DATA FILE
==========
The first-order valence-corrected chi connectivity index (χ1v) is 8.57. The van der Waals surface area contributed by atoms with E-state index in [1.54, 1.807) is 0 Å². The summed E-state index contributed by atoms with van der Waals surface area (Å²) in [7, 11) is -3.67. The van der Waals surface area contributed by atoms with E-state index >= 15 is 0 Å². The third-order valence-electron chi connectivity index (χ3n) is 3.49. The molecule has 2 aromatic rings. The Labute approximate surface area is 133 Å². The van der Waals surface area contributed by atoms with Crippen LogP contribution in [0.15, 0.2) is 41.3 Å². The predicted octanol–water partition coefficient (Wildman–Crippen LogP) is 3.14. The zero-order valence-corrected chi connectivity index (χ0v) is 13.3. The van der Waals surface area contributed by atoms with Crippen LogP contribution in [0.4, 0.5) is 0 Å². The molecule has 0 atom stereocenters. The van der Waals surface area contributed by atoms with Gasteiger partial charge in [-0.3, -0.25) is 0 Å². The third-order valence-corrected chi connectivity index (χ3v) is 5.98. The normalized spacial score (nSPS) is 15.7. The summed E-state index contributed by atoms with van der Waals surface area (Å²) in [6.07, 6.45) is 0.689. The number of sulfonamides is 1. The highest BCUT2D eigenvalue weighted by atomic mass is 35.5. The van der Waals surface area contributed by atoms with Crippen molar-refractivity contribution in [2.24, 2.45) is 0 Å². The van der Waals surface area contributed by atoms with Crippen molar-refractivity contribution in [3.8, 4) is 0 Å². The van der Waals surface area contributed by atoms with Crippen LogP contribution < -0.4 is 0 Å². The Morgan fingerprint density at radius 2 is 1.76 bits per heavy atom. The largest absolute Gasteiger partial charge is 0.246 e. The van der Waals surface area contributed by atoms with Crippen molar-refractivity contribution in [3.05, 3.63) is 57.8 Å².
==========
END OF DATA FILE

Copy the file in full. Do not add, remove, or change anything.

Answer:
The first-order valence-corrected chi connectivity index (χ1v) is 8.57. The van der Waals surface area contributed by atoms with E-state index in [1.54, 1.807) is 0 Å². The summed E-state index contributed by atoms with van der Waals surface area (Å²) in [7, 11) is -3.67. The van der Waals surface area contributed by atoms with E-state index >= 15 is 0 Å². The third-order valence-electron chi connectivity index (χ3n) is 3.49. The molecule has 2 aromatic rings. The Labute approximate surface area is 133 Å². The van der Waals surface area contributed by atoms with Crippen LogP contribution in [0.15, 0.2) is 41.3 Å². The predicted octanol–water partition coefficient (Wildman–Crippen LogP) is 3.14. The zero-order valence-corrected chi connectivity index (χ0v) is 13.3. The van der Waals surface area contributed by atoms with Crippen LogP contribution in [0.4, 0.5) is 0 Å². The molecule has 0 atom stereocenters. The van der Waals surface area contributed by atoms with Gasteiger partial charge in [-0.3, -0.25) is 0 Å². The third-order valence-corrected chi connectivity index (χ3v) is 5.98. The normalized spacial score (nSPS) is 15.7. The summed E-state index contributed by atoms with van der Waals surface area (Å²) in [6.07, 6.45) is 0.689. The number of sulfonamides is 1. The highest BCUT2D eigenvalue weighted by atomic mass is 35.5. The van der Waals surface area contributed by atoms with Crippen molar-refractivity contribution in [2.24, 2.45) is 0 Å². The van der Waals surface area contributed by atoms with Crippen molar-refractivity contribution in [3.8, 4) is 0 Å². The van der Waals surface area contributed by atoms with Crippen LogP contribution < -0.4 is 0 Å². The Morgan fingerprint density at radius 2 is 1.76 bits per heavy atom. The largest absolute Gasteiger partial charge is 0.246 e. The van der Waals surface area contributed by atoms with Crippen molar-refractivity contribution in [3.05, 3.63) is 57.8 Å².